Waterloo tech team named one of ten finalist in fight against fake news
On Jan. 10, local Waterloo team, the Traveling Wilburys, was announced as one of the finalists in the first phase of a competition in effort to combat fake news using artificial intelligence (AI) technology.
Out of the 150 teams across the country who entered the competition, the Traveling Wilburys are one of only ten teams who will be moving forward.
The Traveling Wilburys, comprised of Ronak Pradeep, Pratyush Pal and Sidhant Saraogi, are one of the lucky finalists who will move forward into the second phase of the competition, where they will have a chance to win the $1 million dollar Leaders Prize.
The competition, announced at the 2019 True North conference run by Communitech, chose fake news as its focus due to rising prevalence of misinformation presented as truth and its potentially destructive effects on the democratic society.
“Fake news is a very big issue now, so it’s also a very good time to start working on solutions to such problems,” said Ronak Pradeep, finalist and natural language researcher.
“I don’t think there’s enough work being done yet, and I think the second round of this competition really brings it down a more real-world path.”
In order to progress in the competition, the teams must create an effective and efficient AI-based fact checking solution. In the second phase of the competition, the finalist’s solutions must surpass 75 per cent of the human baseline result and each team must provide evidence in defense of their solutions truth rating.
“There are patterns to fake news for sure, so some kinds of texts can be verified to be true using the internet. I think that’s what this competition tries to tackle,” Pradeep said.
“The past two years have been a very good time for the field of natural language processing, which is pretty much what this falls under because you’re taking text and trying to classify whether the claim made is true or not.”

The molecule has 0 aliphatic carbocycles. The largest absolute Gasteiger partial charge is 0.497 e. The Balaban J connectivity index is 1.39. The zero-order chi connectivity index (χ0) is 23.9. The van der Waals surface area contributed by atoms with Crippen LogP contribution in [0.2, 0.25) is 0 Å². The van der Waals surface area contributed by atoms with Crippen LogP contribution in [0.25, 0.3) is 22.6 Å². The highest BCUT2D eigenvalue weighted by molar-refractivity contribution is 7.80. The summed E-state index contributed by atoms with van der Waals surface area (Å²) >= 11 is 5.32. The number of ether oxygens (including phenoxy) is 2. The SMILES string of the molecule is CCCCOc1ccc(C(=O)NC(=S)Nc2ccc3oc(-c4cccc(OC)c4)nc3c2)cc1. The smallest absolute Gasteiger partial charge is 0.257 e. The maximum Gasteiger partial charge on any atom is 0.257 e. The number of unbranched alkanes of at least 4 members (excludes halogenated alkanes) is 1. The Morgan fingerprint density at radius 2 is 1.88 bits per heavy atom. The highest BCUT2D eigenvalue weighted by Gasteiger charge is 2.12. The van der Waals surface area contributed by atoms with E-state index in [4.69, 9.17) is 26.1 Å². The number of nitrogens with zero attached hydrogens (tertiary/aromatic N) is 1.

The first place prize will be provided by the Schulich Foundation and Leaders Fund, its namesake, in partnership with Communitech and the University of Waterloo.
The competition allows talented Canadian in the tech sector to showcase their skills and work towards combatting real-world problems.
An interest in AI technologies, natural language processing and fact verification are some of the reasons that Pradeep chose to participate in the Leaders Prize Competition with his teammates
“Growing up I was always fascinated in AI,” Pradeep said. “And I’ve been a research in natural language processing, I’d say, for two or three years now.”
Going into the competition, the Traveling Wilburys were unsure of how things would play out, but after weeks of hard work, they became more confident that they would be one of the ten finalists.
“As we got towards the end, it did feel that we would probably get through,” Pradeep said. “We seemed to be doing pretty well in the leaderboards.”
Moving into the second phase, the team plans to devote multiple hours a day to the competition.
If they received the Leaders Prize, the Traveling Wilburys hope to use the prize money to collect more data to help fuel future AI solutions to preventing the spread of fake news.
“Personally, I think a lot more data needs to be collected for this task first before we can approach it” Pradeep said. “In general, any of these AI solutions are dependent on data.”
The competition will come to a close on May 8, 2020, when all finalist teams must have their phase two solutions submitted. The winner of the Leaders Prize Competition will then be announced on June 3 at the True North Festival.